Texas Revolution Paper Dolls

Close-up of a girl cutting red yarn to decorate a paper doll she’s making.


NOAH SMITHWICK DESCRIBED THE TEXAS ARMY that marched on Bexar in 1835 by saying, “Words are inadequate to convey an impression of the appearance of the first Texas army as it formed in marching order. Nothing short of ocular demonstration could do it justice. It certainly bore little resemblance to the army of my childhood dreams.”

Although Smithwick wasn’t with the army at San Jacinto (his company arrived after the battle), his description was still accurate.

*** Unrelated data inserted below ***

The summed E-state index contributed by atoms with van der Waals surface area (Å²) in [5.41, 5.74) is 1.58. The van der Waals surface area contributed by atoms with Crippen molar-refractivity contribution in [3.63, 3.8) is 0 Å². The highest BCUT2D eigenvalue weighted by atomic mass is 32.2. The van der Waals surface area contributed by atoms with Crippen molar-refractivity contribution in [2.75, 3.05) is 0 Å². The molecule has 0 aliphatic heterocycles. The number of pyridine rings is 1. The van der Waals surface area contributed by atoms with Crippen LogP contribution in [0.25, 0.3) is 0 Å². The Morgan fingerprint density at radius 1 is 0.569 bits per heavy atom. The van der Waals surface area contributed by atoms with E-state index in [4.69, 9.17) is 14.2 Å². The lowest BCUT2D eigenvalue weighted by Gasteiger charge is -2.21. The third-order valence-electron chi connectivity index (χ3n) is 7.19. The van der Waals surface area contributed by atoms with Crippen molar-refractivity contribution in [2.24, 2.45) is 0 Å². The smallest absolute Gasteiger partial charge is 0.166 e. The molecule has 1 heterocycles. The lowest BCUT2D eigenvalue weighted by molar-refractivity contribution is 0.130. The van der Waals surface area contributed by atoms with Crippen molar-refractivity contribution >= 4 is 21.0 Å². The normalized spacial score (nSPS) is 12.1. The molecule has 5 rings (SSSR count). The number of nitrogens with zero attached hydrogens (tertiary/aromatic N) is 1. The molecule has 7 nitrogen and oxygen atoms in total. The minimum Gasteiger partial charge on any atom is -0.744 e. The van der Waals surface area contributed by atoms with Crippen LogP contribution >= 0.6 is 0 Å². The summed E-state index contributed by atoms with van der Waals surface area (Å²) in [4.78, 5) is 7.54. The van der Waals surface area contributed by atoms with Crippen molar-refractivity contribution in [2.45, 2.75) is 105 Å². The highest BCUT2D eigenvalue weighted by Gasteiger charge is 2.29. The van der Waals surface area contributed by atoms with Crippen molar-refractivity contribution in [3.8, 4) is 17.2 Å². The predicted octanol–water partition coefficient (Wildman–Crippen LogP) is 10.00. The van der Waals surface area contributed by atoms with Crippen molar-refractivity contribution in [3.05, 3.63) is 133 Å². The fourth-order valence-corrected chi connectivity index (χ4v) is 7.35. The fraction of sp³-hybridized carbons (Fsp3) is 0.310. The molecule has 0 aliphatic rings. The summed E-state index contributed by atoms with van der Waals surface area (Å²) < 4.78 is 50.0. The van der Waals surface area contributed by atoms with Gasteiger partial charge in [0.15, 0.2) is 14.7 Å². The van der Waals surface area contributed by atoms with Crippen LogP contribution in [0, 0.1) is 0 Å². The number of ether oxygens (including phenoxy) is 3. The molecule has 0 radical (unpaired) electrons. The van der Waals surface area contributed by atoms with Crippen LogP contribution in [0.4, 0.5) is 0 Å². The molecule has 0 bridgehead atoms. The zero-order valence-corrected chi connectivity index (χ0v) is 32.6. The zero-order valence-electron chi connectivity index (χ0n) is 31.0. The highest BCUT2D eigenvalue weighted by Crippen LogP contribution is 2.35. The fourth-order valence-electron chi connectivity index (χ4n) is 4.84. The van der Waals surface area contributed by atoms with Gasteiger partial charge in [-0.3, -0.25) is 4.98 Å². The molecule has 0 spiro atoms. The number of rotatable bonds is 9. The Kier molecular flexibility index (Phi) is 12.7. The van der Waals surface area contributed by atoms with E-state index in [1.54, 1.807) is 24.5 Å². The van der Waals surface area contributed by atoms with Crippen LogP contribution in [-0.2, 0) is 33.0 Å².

Lacking an official uniform, Texian soldiers’ attire ranged from buckskins and coonskin caps to ready-made clothes for wealthy planters.

Meanwhile, on the other side of the battlefield, the Mexican army’s outfits were also in disarray. While the Mexican army had formal uniforms, supply shortages meant that soldiers wore whatever was available, regardless of whether it matched the rest of their unit.

Learn more about the clothes worn by the soldiers fighting in the Texas Revolution and the civilians fleeing in the Runaway Scrape and make your own Texas Revolution paper doll.

Where: San Jacinto Museum

Age Range: Kids 5+; younger children are welcome, but will need to have an adult to help.

Cost: Free